Clues to what strategies individuals with FXS use in reading acquisition have come from evidence that they perform relatively well on whole word decoding tasks that use real words, but have difficulty on non-word decoding tasks, which require a higher level of phonological processing ability, in a similar way to what happens with DS, as documented in the previous section. Using the Word Identification subtest of the Woodcock Reading Mastery Tests-Revised (Woodcok, 1998), which measures whole word decoding of real words, Johnson-Glenberg (Buckley & Johnson-Glenberg, 2008; Johnson-Glenberg, 2003) found that an FXS group performed almost as well as a typically developing comparison group matched on mental age. However, they scored significantly lower on the Word Attack subtest, a non-word reading task. Furthermore, when the Word Identification subtest was administered to a younger, typically developing cohort matched on nonverbal mental age, the results were quite different: the FXS group outperformed the younger typical development group. That FXS group's superior performance was likely due to the significant age difference between the two cohorts - the FXS group's average age was approximately 20 years old, whereas the typically developing children were, on average, 5 years and 6 months old. Thus, participants with FXS had a great deal more experience with print and vocabulary. Although these findings of phonological awareness (described previously) are mostly from research in typically developing children, recent studies of children with atypical development have shown a similar pattern (Cardoso-Martins & Frith, 2001; Gombert, 2002; Laws & Gunn, 2002; Snowling et al., 2002). In a recent study, Adlof et al (2015) show that, controlling for mental age, both autistic and non-autistic FXS obtain similar results to subjects with typical development. This means that nonverbal mental age could explain the development of phonological awareness for reading. However, it is not known if this variable would explain reading at higher levels, such as reading comprehension.

Higher-level literacy skills like reading comprehension and listening comprehension have not yet been examined. Most of what we currently know about reading in children with DS or FXS is about basic literacy, or in other words, functional reading. A functional reading approach typically uses sight-word instruction to teach children a series of words considered 'functional' for everyday life. Functional reading is important but it is only a small part of reading, so as the major or even sole focus of reading instruction, this approach is severely limited and has limited learning potential.

The purpose of the study is to contribute and expand information on the reading performance of adolescents and adults with DS and FXS. The scientific community and parents' associations frequently ask for greater support in facing the shortage of clinical and empirical information to intervene in the reading and writing skills of these individuals. The reader profile of DS and FXS (especially the latter) is still weak and inconsistent and this explains our interest in reinforcing some of the aspects that have not yet been explored consistently. To do this, we administer the PROBALES test (Puente et al., 2016) which measures three basic reading processes: letter and word recognition, phonological awareness level and the higher level of reading comprehension. The test is applied individually and allows the reading performance profile of each subject to be defined, with their strengths and weaknesses, and the similarities and differences of each group (DS/FXS) to be ascertained.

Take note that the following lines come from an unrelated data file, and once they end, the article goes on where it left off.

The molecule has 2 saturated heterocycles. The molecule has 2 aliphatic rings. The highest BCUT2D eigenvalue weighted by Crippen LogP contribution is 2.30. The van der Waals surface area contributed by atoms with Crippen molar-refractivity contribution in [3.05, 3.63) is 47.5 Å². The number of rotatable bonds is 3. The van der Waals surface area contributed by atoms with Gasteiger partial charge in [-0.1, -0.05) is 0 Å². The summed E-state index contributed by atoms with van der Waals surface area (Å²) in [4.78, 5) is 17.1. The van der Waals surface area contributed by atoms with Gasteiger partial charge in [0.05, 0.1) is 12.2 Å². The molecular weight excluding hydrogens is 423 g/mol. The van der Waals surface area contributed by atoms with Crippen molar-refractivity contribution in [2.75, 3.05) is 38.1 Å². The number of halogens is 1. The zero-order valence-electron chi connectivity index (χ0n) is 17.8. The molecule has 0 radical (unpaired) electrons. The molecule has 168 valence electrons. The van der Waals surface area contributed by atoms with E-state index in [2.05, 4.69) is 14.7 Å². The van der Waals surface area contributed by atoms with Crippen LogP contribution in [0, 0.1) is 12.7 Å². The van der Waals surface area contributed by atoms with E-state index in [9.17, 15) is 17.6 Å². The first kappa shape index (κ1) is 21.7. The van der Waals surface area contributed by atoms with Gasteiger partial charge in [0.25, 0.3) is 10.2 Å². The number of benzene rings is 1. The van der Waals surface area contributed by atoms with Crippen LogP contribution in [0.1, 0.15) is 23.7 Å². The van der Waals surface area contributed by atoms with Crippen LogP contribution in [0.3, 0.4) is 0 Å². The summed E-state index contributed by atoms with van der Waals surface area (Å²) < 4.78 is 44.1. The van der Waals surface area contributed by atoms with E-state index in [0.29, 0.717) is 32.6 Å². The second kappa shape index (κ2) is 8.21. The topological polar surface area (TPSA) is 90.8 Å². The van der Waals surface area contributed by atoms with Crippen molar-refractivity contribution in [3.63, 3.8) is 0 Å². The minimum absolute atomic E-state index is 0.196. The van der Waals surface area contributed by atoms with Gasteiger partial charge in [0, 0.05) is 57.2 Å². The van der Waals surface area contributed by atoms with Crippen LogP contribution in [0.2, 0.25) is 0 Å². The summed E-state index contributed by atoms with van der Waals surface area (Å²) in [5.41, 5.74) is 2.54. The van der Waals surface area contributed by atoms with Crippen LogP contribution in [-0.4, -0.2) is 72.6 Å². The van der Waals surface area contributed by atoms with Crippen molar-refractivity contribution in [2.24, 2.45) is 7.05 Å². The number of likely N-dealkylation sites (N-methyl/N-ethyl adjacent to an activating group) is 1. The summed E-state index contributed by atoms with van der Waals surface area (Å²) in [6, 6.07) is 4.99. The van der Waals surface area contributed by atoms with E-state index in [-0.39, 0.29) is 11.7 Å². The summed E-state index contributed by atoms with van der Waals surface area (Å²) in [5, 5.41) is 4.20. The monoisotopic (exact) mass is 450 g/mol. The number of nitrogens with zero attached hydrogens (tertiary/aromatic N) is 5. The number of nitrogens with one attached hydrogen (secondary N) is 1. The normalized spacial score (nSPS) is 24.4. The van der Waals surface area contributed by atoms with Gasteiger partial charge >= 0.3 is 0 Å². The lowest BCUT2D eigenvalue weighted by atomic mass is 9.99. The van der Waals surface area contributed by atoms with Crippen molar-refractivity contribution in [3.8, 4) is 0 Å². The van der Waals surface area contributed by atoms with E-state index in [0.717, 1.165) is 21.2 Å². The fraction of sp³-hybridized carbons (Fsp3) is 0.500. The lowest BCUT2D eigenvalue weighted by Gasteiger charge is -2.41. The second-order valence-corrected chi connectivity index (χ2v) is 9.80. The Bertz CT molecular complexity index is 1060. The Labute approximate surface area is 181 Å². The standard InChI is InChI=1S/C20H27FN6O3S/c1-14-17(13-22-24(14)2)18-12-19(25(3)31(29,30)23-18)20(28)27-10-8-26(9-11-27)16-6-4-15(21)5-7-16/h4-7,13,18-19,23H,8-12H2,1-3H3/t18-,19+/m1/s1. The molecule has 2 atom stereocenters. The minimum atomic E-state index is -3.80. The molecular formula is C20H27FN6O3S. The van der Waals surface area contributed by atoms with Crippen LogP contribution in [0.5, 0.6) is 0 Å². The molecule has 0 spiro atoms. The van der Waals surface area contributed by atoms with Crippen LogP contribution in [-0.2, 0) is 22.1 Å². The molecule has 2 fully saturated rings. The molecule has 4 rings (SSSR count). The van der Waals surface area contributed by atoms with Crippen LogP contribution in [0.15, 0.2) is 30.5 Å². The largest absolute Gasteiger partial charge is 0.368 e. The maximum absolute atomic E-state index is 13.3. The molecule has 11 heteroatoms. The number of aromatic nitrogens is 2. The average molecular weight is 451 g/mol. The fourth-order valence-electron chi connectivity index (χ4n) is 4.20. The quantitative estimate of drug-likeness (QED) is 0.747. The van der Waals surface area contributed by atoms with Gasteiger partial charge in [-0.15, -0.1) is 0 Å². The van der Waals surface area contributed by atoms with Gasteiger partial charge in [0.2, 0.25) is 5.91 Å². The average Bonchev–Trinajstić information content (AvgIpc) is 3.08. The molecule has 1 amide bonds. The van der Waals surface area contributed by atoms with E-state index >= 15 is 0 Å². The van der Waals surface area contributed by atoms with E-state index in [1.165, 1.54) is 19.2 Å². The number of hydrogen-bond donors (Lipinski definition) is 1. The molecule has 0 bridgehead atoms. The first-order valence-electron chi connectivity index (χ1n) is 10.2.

Given the shortage of research on reading in children and adolescents with FXS, this study attempts to answer the following questions: 1) What kind of reading strategies do people with FXS use compared to people with DS? 2) What are the strengths and weaknesses of the reading and phonological profiles of adolescents with FXS? 3) Do word recognition skills have less of an impact on reading than phonological skills for people with FXS? 4) What levels of comprehension do FXS reach compared to DS and which cognitive factors are involved in this comprehension process?




The study involved 32 adolescents with DS and FXS, divided into two groups of 16 participants each, all participants were native Spanish speakers. The groups initially had 18 participants with FXS and 16 with DS, but two FXS participants were removed from the sample for not completing the tests. The DS group's average age was 15.59 years old (SD = 2.35) and it had 8 males and 8 females. Meanwhile, the FXS group's average age was 14.74 years old (SD = 4.03), 12 of them males and 4 females. To test the reading performance of subjects with typical development, 70 children (34 children and 36 girls) in kindergarten and first grade were selected from 4.8 to 7.0 years of age (M = 6.11, SD = 0.71).